Or will their leaders get in the way?

Bungling bankers found guilty of “reckless misconduct” should be put behind bars. That’s just one of the recommendations of the Parliamentary Commission on Banking Standards, in its final report ‘Changing banking for good’. But will headline grabbing recommendations like jail sentences and deferred bonuses really solve the banking problem? Regulation and sanctions might well appease the sector’s most voluble critics, but will they bring about the changes we’re all looking for?

I think CIPD chief executive Peter Cheese got it right: “Banks need to re-evaluate their core purpose and the values which should define their behavioural expectations and norms.” In fact I’d go a step further: what banking actually needs is a fundamental top-to-bottom culture change from within, with a special focus on 3 key areas:

Leadership: Everyone agrees there’s been a colossal failure of leadership in the banking sector. But are the proposed remedies appropriate? Isn’t banking’s most pressing need for new leaders untainted by the cultures that brought about the debacle in the first place? 

Competition: Much of the wayward behaviour we have seen can be attributed to the fact that banks have not been regulated by the pressure of competition. Shouldn’t we be focusing on dragging down the barriers to entry into banking and introducing a stiff dose of competition? Competitive pricing and better service would then have a sporting chance.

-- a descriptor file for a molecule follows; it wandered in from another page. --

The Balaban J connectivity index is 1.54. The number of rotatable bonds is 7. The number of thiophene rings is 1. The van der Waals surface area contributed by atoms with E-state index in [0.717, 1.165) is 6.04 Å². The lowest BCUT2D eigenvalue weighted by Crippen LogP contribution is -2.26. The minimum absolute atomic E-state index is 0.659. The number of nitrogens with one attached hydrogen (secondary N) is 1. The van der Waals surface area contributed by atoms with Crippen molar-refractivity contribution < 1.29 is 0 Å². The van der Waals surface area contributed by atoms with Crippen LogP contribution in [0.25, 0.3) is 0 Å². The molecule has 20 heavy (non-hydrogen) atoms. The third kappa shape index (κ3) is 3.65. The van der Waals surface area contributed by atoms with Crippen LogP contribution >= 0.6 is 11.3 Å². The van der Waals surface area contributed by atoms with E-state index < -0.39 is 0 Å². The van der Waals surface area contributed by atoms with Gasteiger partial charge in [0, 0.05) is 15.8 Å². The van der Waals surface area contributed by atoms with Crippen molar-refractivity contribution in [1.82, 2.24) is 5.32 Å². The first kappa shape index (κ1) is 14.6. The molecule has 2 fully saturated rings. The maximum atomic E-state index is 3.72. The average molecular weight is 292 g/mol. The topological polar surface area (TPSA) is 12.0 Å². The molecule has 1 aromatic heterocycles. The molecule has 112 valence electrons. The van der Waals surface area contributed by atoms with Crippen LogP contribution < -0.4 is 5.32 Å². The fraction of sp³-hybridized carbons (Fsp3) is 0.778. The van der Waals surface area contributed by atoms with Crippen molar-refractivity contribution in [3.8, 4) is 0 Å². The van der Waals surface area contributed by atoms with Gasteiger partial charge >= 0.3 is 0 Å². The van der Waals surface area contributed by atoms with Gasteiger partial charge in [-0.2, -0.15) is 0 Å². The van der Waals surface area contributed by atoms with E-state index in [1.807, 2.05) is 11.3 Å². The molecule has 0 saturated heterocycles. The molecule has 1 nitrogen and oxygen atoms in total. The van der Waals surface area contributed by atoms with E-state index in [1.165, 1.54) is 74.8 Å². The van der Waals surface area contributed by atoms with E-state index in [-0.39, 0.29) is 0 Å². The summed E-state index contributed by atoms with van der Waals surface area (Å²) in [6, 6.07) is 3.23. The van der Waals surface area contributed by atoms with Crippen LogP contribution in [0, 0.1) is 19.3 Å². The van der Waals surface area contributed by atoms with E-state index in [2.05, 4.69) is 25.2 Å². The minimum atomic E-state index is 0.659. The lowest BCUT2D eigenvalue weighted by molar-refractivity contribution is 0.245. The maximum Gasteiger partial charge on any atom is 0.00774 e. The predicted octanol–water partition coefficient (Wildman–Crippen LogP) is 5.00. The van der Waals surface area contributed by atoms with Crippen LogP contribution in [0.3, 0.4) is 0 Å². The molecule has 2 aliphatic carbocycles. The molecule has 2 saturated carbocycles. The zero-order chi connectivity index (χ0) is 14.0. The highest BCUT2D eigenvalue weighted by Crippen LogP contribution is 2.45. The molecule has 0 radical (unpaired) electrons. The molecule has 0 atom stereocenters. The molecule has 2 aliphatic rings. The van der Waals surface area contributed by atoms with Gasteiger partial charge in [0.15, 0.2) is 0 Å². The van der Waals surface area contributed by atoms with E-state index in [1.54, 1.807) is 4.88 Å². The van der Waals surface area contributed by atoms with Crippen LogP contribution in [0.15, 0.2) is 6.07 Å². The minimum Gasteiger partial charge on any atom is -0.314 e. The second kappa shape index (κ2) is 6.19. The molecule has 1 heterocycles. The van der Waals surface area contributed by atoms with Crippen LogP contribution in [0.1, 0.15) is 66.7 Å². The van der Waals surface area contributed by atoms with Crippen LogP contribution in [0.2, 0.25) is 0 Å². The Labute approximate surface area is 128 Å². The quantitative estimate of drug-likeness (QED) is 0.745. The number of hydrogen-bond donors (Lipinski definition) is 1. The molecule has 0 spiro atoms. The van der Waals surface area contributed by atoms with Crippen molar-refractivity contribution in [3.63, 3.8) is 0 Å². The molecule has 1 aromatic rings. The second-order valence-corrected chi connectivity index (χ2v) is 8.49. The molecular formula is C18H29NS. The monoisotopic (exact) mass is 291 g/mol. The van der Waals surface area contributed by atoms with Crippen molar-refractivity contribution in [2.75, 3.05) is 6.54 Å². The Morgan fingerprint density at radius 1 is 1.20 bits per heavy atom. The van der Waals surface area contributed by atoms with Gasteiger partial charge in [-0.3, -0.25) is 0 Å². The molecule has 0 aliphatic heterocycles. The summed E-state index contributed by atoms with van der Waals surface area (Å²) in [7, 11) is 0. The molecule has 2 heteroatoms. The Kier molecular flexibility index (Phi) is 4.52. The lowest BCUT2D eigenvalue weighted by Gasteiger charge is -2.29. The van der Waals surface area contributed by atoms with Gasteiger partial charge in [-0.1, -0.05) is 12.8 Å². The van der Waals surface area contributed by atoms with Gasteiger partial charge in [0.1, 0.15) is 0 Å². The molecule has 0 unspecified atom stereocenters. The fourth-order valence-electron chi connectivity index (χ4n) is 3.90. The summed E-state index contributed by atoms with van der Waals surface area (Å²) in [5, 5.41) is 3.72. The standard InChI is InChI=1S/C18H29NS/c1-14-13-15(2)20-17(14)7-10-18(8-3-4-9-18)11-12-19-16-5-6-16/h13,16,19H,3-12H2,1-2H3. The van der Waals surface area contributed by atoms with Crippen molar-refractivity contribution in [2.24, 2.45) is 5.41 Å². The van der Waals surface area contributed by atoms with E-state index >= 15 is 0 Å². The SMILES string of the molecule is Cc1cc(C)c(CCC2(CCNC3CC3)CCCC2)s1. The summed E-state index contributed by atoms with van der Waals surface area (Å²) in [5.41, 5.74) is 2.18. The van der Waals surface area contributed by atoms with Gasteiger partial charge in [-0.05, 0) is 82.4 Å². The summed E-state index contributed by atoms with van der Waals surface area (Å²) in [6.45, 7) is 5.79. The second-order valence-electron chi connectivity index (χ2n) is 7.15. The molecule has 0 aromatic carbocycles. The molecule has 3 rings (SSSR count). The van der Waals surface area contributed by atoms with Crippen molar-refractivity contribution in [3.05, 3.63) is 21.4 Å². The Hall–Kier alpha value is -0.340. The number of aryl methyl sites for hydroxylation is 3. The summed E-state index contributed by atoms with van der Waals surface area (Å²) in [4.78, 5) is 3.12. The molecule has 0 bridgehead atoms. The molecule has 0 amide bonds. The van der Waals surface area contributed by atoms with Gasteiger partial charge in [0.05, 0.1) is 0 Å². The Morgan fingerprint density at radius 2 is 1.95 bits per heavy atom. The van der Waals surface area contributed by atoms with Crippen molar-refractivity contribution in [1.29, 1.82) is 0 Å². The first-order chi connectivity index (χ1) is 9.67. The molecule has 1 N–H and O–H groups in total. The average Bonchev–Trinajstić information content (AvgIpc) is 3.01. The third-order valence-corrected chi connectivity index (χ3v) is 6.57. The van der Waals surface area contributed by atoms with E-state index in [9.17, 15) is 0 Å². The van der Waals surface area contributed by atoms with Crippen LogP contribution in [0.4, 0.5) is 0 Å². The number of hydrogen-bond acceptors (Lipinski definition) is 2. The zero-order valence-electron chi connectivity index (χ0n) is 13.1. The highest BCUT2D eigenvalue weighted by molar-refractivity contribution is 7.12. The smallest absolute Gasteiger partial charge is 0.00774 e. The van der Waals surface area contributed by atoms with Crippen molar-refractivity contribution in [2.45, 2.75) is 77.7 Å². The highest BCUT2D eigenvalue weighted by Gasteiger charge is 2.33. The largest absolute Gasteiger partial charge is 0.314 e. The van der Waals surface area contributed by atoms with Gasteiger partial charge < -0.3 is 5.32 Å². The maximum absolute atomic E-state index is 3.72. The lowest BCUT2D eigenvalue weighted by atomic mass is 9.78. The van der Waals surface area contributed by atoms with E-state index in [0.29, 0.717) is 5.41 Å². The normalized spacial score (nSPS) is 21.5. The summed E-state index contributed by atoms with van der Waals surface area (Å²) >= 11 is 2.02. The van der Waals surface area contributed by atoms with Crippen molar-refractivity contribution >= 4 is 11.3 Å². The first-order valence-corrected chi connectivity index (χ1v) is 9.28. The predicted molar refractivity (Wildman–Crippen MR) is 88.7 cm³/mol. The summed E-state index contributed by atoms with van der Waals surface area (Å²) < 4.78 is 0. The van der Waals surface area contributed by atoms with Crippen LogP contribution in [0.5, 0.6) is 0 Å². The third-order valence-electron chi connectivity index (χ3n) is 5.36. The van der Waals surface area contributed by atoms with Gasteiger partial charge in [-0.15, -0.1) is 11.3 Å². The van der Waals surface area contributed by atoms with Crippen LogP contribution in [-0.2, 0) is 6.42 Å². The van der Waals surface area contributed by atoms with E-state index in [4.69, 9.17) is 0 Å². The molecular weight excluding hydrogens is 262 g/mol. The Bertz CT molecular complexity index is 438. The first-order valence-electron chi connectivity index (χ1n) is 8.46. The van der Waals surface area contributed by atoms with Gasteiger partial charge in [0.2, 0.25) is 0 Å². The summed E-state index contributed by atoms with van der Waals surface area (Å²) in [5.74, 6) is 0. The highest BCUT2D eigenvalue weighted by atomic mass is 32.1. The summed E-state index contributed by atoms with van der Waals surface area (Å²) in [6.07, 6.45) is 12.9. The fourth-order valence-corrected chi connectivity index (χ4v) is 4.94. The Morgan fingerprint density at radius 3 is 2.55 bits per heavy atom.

Reward: Don’t forget the old adage – what you measure is what you get. The problem with banks is that for years their principal measures have related to revenue generation at the expense of customer service, and their people have been rewarded accordingly. It’s now time for a correction. Good service needs to be the principal basis for reward.

Will any of this happen? Will banks re-invent themselves and become good corporate citizens? If you’re like me you’ve got to be sceptical. Engaging your customers and employees is a bottom up process that needs clear direction from the top. I’m sure that the bottom is willing but I have no faith in the top.